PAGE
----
Now Wickett is befuddled.
ZACK: He’s multi-talented in the infield, I don’t know what positions he’s played in his career, I know shortstop and first, but I’m assuming he’s spent some time at second and third.
Maybe Zack doesn’t have a computer.
CHUCK: Yeah, I think they brought him in to be a corner infielder, fill-in, at this point.
WICKETT: I mean, he’s 31. He didn’t exactly have the greatest range at shortstop two years ago.
ZACK (emboldened): Can I just make one more point, guys?
Zack has one more point to make, guys.
WICKETT: I love this phone call so far, so let’s knock it out of the park here, Zack.
ZACK (exasperated): How much is enough from Rickie Weeks? I mean, wouldn’t you call it quits on this guy?
Zack is at the end of his rope.
ZACK (forging ahead): I mean, I think what he needs is a fresh start somewhere else. I think they just need to pull the plug, and I think what’s good for Rickie is just a fresh start with someone else.
Zack likes to swap a dollar for a quarter and two dimes and three pennies.
WICKETT: What frustrates you the most about Rickie Weeks?
ZACK: He’s never lived up to his potential. He’s never even gotten close to his potential. His inconsistency. His, just … the guy can tear the cover off the ball one game, and then the next four games, he can’t … he swings right through it!
CHUCK: Mike, have you turned a corner on Weeks, because I thought a couple of weeks ago you were done with him.
WICKETT: I mean, where he was a week-and-a-half ago, sure, but what he’s done … he’s warmed up. He’s getting on base, which we didn’t see a lot. Rickie Weeks has walked. He’s gotten on base via walk seven of the last eight games. Got a hit last night, so he was on base twice last night. Is that Hall of Fame material? Is that All-Star material? No. But I don’t know what people want out of Rickie Weeks.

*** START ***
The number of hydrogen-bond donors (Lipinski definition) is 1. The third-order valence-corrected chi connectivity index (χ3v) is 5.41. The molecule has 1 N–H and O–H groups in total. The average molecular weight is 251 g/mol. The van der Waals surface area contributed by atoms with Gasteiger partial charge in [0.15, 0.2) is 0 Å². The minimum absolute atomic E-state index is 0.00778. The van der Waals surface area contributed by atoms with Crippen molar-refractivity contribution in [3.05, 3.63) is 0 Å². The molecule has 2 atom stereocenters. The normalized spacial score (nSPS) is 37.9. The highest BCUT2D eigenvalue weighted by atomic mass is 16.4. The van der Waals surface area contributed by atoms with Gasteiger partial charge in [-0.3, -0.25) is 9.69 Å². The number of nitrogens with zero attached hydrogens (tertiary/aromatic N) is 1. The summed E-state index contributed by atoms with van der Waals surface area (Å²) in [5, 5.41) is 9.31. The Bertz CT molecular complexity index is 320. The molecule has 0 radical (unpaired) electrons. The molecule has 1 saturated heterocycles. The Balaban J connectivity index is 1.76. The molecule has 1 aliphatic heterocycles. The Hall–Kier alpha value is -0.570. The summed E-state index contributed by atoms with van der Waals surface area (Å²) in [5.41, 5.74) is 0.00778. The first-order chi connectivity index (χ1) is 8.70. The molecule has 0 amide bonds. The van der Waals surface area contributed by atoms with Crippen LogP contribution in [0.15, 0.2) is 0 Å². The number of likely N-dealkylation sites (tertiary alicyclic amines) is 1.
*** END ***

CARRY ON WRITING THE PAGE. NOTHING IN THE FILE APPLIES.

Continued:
At several points during this discussion, I found myself nodding in agreement with Wickett, which at first confused me because, as a sports radio host, he is a professional troll who isn’t prone to making arguments based on logic and data, and instead looks to stoke “debate” by taking contrarian positions. And then I got sad, because I realized: Rickie Weeks is apparently so unpopular amongst Brewer fans that it’s a contrarian position to defend him.
CHUCK: Well, better than .193. Although it doesn’t, some of these numbers you’re throwing out there are below expectations for a guy who’s a starting second baseman.
WICKETT: I got a tweet here from Jeff Rogers, @82Brew, writes at Mike Wickett: “Over the last 10 games, guys, he’s hitting .265, with a .390 on-base and slugging .412.” I mean, that’s Rickie’s numbers. There you go.
CHUCK: OK, it’s not .350. It’s .260.
With a .390 OBP. Please don’t lose that number. It’s very valuable (small sample size, obvi).
WICKETT: But it’s also not .089.
CHUCK: But I mean, still, that’s not good. Two-sixty over 10 games is not great. You can’t brag about that one at all.
You lost the OBP, didn’t you?
WICKETT: See, that’s the thing: this pisses me off what people do sometimes with this kind of stuff. Guys can be in a terrible slump the first 6 weeks of the season. Does anybody remember what Rickie Weeks did the last two months of the year last year? His overall numbers last year were terrible, but he hit .285 the last two months of the year. It’s like a football team that’s .500 through the first 12 games of the year, they’re 6-6, and then all of a sudden they get hot. Yeah, their overall record doesn’t look great, but damn, they got hot when they got into the post-season.